About face: new finds are forcing assumptions about our unique position in the animal kingdom to be revised. Credit: T. ARRUZA/CORBIS

Mickey Mouse, archie the cockroach, Snoopy, and Barney the purple dinosaur — just a few examples of creatures with minds and feelings like those of humans that richly populate the media. But in scientific circles, attributing human traits to animals is derisively dismissed as ‘anthropomorphism’. Biomedical science only permits, and critically depends on, inference from animals to humans, in the form of ‘animal models’. So in the direction of human–animal comparisons, popular culture seems to run contrary to science.

Are science and culture actually divergent here? No, not when you look more closely. Culture and science are based on the same simple model: an animal core painted with a veneer of human nature. Human ascendance, although only veneer-deep, is crucial to the model. Fanciful characters such as Barney and Snoopy, who sport a human psychic veneer on their respective dinosaur and canine effigies, are cultural heroes. In contrast, characters with the reverse attributes — Shakespeare's unfortunate Bottom or Jeff Goldblum as The Fly — are punished or possessed, not improved.

Similarly, scientists have had no problem seeing the lessons of Harry Harlow's experiments, in which monkeys were raised by artificial ‘surrogate’ mothers, for human orphanage practices. Neither have experiments using mice held dangling from their tails as models for human stress raised a scientific eyebrow, despite the tailless condition of Homo sapiens. But when it comes to applying conclusions about the human psyche to that of an animal, science draws a well-worn line.

The scientific reasoning behind this inferential line is now fading fast. Ideas about human–animal differences are being re-shaped, and inference based on the veneer model of animal to human ascendance no longer fits current science. For years, most scientists with any biological training have discounted scala naturae, the idea of a progressive evolution from animals to the culmination of humans. We have long known that we share the same core but, more recently, our understanding of that core has been dramatically extended.

Today, continuity across species at a structural level is unquestioned in biomedical research, and the more we learn, the more apparent this continuity becomes. The same genes organize the body plan and fundamental structure-building and metabolic mechanisms across vertebrates and even invertebrates. Further, we have found that brain structures and organization develop in a highly coordinated fashion and that, across species, the principles of organization in the largest brains can be predicted from those in the smallest.

These structural similarities are echoed in behavioural patterns. Properties once thought uniquely human, such as culture, language, emotion, personality, are one by one being identified in species as varied as fish, sheep, rats, crows and even invertebrates. Not only can apes and birds design and use tools, but elephants can get post-traumatic stress, rodents can laugh, fish can suffer distress and, with a glance at its face, a sheep can assign another sheep to its correct position in the family tree and assess its emotional state.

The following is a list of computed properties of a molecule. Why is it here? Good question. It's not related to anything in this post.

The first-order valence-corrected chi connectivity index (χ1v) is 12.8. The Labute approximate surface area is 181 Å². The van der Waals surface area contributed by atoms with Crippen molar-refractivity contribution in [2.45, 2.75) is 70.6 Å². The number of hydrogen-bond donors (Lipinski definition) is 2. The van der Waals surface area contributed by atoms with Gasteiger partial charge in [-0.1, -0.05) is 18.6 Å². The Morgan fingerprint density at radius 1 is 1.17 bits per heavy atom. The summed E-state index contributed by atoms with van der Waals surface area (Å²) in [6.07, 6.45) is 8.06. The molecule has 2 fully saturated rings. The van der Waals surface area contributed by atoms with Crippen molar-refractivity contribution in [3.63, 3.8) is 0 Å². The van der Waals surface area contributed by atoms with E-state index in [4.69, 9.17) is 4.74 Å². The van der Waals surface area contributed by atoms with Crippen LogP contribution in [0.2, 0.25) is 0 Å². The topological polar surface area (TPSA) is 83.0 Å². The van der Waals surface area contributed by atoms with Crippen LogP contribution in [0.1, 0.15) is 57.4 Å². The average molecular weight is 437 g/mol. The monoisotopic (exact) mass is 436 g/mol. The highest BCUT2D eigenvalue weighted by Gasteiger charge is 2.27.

Brain imaging has also played an important role in reshaping our views of the links between humans and animals, especially in relation to cognition, emotion and all ‘private’ mental states. This methodology has provided physical insight into mental states in humans, allowing direct comparison with mental states in animals. What was subjective has become objective, tractable and species-general. This implies that models of scientific inference are overdue for some serious rethinking to catch up and match scientific theory and data.

Science is not only composed of an ever-increasing number of facts; it also evolves through alterations in what are considered to be allowable methods and subjects of investigation, as the film Kinsey reminds us. Pioneering scientist Alfred Kinsey argued in the 1940s and 1950s that although sexual behaviour can be dis-sected and catalogued, love cannot. Fifty years later, contrary to his predictions, science is doing just that: studying love, from the hormonal effects of ‘romantic disappointments’ in cichlid fish, and long-term pair bonding in voles, to the imaging of brain correlates of the ‘broken heart’ in humans. The mutual expansion of method and subject has thoroughly confused traditionally held views of species differences and the nature of emotions. Ironically, in our efforts to determine why we are so unique, we have discovered that we are not so different after all.

Certainly, true species differences remain, but we need a better model than a layer of paint. And even though understanding species commonality and diversity together requires some perceptual adjustment (particularly because so much of biology and psychology has been defined by the veneer model), alternative models are readily available given the convergence of theory and data from diverse fields.

Bringing symmetry to our inference-making will have important benefits that override any short-term impediments. Legitimizing a thoughtful form of anthropomorphism frees hypothesis generation from antiquated assumptions of human ascendance and, paradoxically, provides a much more coherent picture of both human and non-human species. Hopefully, for the next generation of schoolchildren, Lassie, Flipper and Skippy the bush kangaroo will seem as impossibly quaint as will progressive evolution and unidirectional inference to future scientists. Like Tyger in William Blake's poem, symmetry may be fearful, but it is also fundamental.